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Monday, 19 April 2010

A Motley Selection

More and more nowadays I find that I don't really want to discuss any of my recent viewings in any depth and I resort to making brief comments about a selection of films. So it will be today, until I get as bored doing this as I did watching some of the following selection:

Murders in the Zoo (1933): A reasonably well-done, but not so golden oldie, where our hero Randolph Scott deals with a missing mamba and discovers that big baddie Lionel Atwell has been poisoning his rivals with a make-believe mamba mouth. Or something like that. The stock animal shots were fine.

Cadillac Records (2008): I didn't dislike this movie as much as I thought I would, largely because of the glorious music of the sixties. Adrien Brody (much better than the last time I saw him in the Dario Argento fiasco) plays the founder of Chess Records in Chicago ready to exploit the new fashionable black sounds and a selection of black actors take on the roles of the various stars of that period. I particularly liked Mos Def as Chuck Berry, while producer Beyonce Knowles gifted herself a fine showcase for her voice as Etta James.

Mad Money (2008): This rather muddled caper movie which had more plot holes than a leaky sieve featured Diane Keaton, Queen Latifah, and Mrs. Cruise as the employees of a facility for shredding worn-out banknotes and their wheeze of smuggling vast quantities of cash out every day in their underwear. Keaton's and Katie Holmes' overacting were annoyingly frenetic and most of the rest of the cast decided to follow suit.

The Possession of Joel Delaney (1972): It's been a while since I last saw this paeon to 70s' fashion where socialite Shirley MacLaine deals with her brother Perry King's possession by the soul of a Puerto Rican serial killer with a penchant for beheading his victims. Watchable, but rather nasty, as she and her children are brutalised by the increasingly violent King and an ending of no surprise whatsoever for the savvy horror fan.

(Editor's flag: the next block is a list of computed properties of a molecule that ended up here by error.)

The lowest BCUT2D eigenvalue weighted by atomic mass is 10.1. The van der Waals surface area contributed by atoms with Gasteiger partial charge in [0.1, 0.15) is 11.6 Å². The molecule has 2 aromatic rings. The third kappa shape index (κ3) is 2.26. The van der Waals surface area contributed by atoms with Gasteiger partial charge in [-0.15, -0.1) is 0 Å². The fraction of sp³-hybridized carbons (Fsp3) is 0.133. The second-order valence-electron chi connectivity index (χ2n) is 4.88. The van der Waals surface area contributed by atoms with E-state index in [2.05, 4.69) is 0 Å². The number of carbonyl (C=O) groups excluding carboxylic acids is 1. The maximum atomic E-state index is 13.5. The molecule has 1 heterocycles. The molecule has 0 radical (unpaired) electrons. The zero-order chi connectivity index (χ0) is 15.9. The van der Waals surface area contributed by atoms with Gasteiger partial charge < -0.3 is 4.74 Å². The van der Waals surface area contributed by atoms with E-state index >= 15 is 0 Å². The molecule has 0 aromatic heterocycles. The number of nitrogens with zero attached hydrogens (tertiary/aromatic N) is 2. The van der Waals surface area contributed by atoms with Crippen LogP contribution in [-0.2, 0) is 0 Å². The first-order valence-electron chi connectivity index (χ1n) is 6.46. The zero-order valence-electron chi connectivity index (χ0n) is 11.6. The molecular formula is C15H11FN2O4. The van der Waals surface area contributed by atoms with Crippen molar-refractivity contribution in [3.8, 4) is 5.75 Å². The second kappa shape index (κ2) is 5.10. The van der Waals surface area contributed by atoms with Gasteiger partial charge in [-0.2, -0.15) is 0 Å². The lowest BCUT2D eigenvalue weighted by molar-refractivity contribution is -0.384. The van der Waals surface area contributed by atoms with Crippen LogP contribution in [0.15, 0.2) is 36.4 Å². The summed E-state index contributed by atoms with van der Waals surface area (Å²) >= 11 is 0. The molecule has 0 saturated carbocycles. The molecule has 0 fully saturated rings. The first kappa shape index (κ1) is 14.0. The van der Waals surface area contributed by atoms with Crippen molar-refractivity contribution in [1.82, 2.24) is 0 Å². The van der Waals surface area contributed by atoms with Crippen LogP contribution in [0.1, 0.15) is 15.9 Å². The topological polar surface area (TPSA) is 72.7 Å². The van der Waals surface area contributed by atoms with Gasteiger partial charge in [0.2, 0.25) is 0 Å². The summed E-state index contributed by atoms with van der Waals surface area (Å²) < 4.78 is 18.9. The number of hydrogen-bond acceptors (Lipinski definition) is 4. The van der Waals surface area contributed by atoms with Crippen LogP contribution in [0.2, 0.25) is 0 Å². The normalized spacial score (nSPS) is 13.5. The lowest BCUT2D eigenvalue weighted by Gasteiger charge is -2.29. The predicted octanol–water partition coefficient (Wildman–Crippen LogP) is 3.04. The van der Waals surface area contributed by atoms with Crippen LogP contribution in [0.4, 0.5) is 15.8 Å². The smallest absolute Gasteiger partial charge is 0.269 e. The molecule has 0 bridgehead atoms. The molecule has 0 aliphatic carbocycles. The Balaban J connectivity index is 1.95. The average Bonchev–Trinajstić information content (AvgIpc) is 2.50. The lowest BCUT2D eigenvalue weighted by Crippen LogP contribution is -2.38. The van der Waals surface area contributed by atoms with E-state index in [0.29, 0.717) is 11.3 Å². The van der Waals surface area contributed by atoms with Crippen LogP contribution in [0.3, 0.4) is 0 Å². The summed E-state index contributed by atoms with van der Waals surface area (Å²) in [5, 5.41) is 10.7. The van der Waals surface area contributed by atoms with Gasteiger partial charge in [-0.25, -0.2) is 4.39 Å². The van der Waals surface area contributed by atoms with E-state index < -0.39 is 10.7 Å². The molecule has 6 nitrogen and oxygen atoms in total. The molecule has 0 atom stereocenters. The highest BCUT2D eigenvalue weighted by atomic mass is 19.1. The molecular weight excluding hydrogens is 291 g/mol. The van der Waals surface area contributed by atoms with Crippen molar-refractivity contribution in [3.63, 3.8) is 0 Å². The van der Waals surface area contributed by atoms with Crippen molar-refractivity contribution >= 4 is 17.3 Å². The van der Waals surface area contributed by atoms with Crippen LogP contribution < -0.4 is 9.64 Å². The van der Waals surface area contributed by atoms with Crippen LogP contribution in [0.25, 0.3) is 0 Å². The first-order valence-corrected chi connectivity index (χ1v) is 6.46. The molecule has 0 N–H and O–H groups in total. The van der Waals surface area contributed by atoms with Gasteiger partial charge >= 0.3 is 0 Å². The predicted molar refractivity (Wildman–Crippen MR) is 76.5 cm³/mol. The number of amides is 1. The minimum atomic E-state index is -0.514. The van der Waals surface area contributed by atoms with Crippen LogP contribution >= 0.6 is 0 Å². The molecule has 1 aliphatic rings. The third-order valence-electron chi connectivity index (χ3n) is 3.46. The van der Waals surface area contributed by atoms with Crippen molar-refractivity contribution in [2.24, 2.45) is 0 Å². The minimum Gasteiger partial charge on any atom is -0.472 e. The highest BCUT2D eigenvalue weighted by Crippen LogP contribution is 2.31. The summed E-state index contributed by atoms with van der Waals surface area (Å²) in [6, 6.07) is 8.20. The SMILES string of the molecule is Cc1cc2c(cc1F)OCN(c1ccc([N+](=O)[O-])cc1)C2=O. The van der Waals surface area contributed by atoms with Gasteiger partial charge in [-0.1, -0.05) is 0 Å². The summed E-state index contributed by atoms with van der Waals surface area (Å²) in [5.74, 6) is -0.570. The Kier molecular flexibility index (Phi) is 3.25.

The Tunnel (1935): An obscure and fairly well-conceived British flick where Leslie Banks oversees the building of a tunnel to link London and New York to further harmonious relations amongst the English-speaking nations!!!

Ca Brule (2006): Also known as "It Burns", this French flick was hard to like and rather dreary as a rebellious teenager develops a crush on a local married fireman and sets the countryside ablaze to catch his attention, managing to kill them both in the process. There...I've given the ending away and you don't have to bother watching it.

The Late George Apley (1947): This adaptation of the Marquand novel provides an excellent showcase for Ronald Colman as the Boston blueblood and snob who learns to deal with the world outside of Beacon Street as his children fall in love with unacceptable 'foreigners' (like from a neighbouring city or educated at Yale rather than Harvard). Lightweight, but a fairly ironic and entertaining period piece.

Knowing (2009): Yet another forgettable outing for worried action hero Nicolas Cage as he becomes obsessed with deciphering a string of numbers outlining past and forthcoming disasters. I can just about remember when I used to like this actor in some of his early and far kookier roles.

Tampopo (1985): I'd forgotten just how pleasant this Japanese hymn to the joys of eating is, as a wideboy helps a widowed noodle bar owner turn her restaurant into the paragon of all noodle bars, taking time out for a number of unrelated vignettes on how food is not just necessary for nourishment but also for erotic delights. A very tasty treat indeed.

Van Wilder: Freshman Year (2009): The less said about this jejune straight-t0-disc spinoff the better.

Despearately Seeking Susan (1985): I haven't seen this one for quite a while, but it holds up reasonably well, largely due to likeable actress Rosanna Arquette, the eldest of the acting siblings. She becomes fascinated with the elusive "Susan" (as played by Madonna) whose exploits she follows in the small ads. After acquiring Susan's jacket and losing her memory, people take her to be Susan, especially Aiden Quinn as her reluctant saviour and Will Patton as a gangster out to retrieve some stolen earrings. Meanwhile her philandering and self-obsessed bathtub-salesman husband shows his true and rather miserable colours. At the time people thought that Madonna stole the film from the more talented Arquette, but in retrospect one realises that Madonna may have been an iconic-looking figure in the period when the movie was made but she is definitely no actress.

I think that's about all I can stand to write about for today, but I guess it was all a lot better on balance than I suggested at the start.
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